Do you like to read books about Duran Duran? It is probably not shocking that I do and always have. Looking back at my childhood, I remember reading and rereading and rereading paperbacks about Duran, such as Bop Magazine’s 700+ facts. These days, the books and magazines surrounding the band are a little more sophisticated. Obviously, fans who like to read have been lucky enough to enjoy both Andy and John’s autobiographies in recent years. On top of that, in 2005, an unauthorized biography called Notorious by Steve Malins was published.
As I’m sure you are not surprised, I read that book as soon as I purchased it and have even read it more than once since then. Rhonda and I have had a few conversations about the book. In general, I think the book is stronger in the beginning, about the band members’ childhoods and the early days of the band. As the book moved closer to current day, the sources were clearly all secondary sources, meaning that the information came from published articles, etc. as opposed to any real life individual. This, of course, is common with unauthorized biographies. The band did not share or get interviewed for the project. I would say that in many cases the information in the book is common knowledge for many Duranies.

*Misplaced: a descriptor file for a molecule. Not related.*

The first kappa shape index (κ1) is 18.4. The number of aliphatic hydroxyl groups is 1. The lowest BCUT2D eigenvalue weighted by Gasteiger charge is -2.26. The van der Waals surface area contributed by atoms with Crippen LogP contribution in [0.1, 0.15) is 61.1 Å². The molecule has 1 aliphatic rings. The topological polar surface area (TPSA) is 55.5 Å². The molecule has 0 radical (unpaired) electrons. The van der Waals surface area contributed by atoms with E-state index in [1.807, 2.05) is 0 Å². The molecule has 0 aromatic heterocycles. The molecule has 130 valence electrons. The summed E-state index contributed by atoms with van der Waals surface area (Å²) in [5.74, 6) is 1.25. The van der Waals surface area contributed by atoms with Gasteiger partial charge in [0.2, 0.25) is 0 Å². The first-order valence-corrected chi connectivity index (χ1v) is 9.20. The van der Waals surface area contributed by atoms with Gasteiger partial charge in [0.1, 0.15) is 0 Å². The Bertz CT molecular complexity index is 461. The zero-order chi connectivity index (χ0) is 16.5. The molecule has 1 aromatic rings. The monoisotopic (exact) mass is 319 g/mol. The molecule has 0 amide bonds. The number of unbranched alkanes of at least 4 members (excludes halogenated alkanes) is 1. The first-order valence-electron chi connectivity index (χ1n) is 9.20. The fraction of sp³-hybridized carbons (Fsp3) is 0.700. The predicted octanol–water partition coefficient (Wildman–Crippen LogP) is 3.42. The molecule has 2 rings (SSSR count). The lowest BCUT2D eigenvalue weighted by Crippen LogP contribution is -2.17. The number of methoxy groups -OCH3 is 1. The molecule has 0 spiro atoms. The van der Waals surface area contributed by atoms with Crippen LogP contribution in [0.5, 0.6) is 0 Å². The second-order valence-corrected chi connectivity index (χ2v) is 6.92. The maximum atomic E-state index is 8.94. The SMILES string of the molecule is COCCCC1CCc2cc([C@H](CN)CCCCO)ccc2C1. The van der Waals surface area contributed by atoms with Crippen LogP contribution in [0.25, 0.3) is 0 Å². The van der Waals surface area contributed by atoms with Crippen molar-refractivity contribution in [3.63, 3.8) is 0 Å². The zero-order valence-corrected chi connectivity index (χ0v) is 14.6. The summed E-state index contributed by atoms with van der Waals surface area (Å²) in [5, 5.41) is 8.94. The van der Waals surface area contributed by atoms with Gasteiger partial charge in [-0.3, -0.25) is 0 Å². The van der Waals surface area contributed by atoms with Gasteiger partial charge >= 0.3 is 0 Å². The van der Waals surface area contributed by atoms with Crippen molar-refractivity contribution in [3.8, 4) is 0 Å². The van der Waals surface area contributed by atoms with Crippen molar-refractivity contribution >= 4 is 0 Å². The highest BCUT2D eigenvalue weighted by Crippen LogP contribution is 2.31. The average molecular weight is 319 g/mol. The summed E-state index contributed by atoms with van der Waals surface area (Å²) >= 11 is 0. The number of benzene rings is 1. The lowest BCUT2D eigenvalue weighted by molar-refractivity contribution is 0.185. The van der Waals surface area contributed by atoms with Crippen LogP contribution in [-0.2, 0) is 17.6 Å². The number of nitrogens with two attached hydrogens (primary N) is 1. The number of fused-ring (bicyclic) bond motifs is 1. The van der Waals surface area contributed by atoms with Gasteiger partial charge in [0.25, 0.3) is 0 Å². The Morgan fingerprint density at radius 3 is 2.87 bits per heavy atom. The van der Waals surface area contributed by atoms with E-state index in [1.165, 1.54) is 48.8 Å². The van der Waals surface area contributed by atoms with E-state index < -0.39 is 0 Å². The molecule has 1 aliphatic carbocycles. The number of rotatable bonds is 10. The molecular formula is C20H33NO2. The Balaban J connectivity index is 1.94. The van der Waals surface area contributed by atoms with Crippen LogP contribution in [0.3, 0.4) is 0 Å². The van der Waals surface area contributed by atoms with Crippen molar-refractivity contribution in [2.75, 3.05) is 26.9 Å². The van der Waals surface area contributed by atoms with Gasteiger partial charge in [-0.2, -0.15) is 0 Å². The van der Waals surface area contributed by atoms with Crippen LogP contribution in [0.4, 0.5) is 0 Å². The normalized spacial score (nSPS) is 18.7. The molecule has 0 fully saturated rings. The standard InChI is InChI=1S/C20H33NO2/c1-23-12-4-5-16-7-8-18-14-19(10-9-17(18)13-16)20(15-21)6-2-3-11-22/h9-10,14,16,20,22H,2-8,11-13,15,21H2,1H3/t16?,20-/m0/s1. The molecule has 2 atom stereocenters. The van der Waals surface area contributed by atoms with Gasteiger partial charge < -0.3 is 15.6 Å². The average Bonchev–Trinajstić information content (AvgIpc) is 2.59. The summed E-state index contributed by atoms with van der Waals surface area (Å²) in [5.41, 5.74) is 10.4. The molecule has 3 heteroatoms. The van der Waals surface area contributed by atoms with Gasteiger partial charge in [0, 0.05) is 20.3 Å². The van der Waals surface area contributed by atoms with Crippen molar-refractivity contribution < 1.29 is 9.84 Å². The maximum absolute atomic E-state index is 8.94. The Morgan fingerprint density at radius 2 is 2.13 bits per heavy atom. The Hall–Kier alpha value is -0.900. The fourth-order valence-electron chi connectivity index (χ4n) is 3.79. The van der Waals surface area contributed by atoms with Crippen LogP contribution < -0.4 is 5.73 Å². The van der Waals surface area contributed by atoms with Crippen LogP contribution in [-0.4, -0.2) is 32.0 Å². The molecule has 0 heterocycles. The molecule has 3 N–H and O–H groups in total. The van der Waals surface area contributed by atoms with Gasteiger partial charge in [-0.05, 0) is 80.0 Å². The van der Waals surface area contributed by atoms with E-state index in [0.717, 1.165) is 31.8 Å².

That said, when I saw that there was an updated version out, I had to pick it up. The updated version, called Wild Boys, contains an additional chapter, surrounding both the Red Carpet Massacre era and the All You Need Is Now cycle. What did I hope to learn from this additional chapter? I won’t lie. I hoped to gain some insight about Andy’s departure as well as behind the scenes for Red Carpet Massacre as I suspect that there is a lot more that went on that fans have been in the dark about. What did I find out?
Interestingly enough, the book dedicated about two paragraphs to Andy’s departure. Literally, it mentioned that the album, Reportage (the one Duran wrote and recorded after Astronaut but shelved), was stalled by “legal issues with Taylor”. I’m not sure what the source of that was. The author describes reports about the album that claim that the album was “edgy and contemporary” (Malins 283).
Then, in the next paragraph, Andy’s departure was summarized by describing the official press release on the band’s website as well as how Andy described it in his book. According to this book, the band claimed that there was ‘an unworkable gulf’ and Andy suggested that there was tension between him and management. Clearly, I was hoping for a lot more as I knew both of those statements already. I read the official announcement when it was posted in 2006 and read Andy’s book as quickly as it came out as well. Now, I realize that an unauthorized biography will not have as much insight as an authorized one where the author is getting the scoop from the celebrity him/herself. That said, I am surprised that there was not even any speculation on the author’s part on how this major personnel change would affect the band. Instead, there was no analysis, just those statements.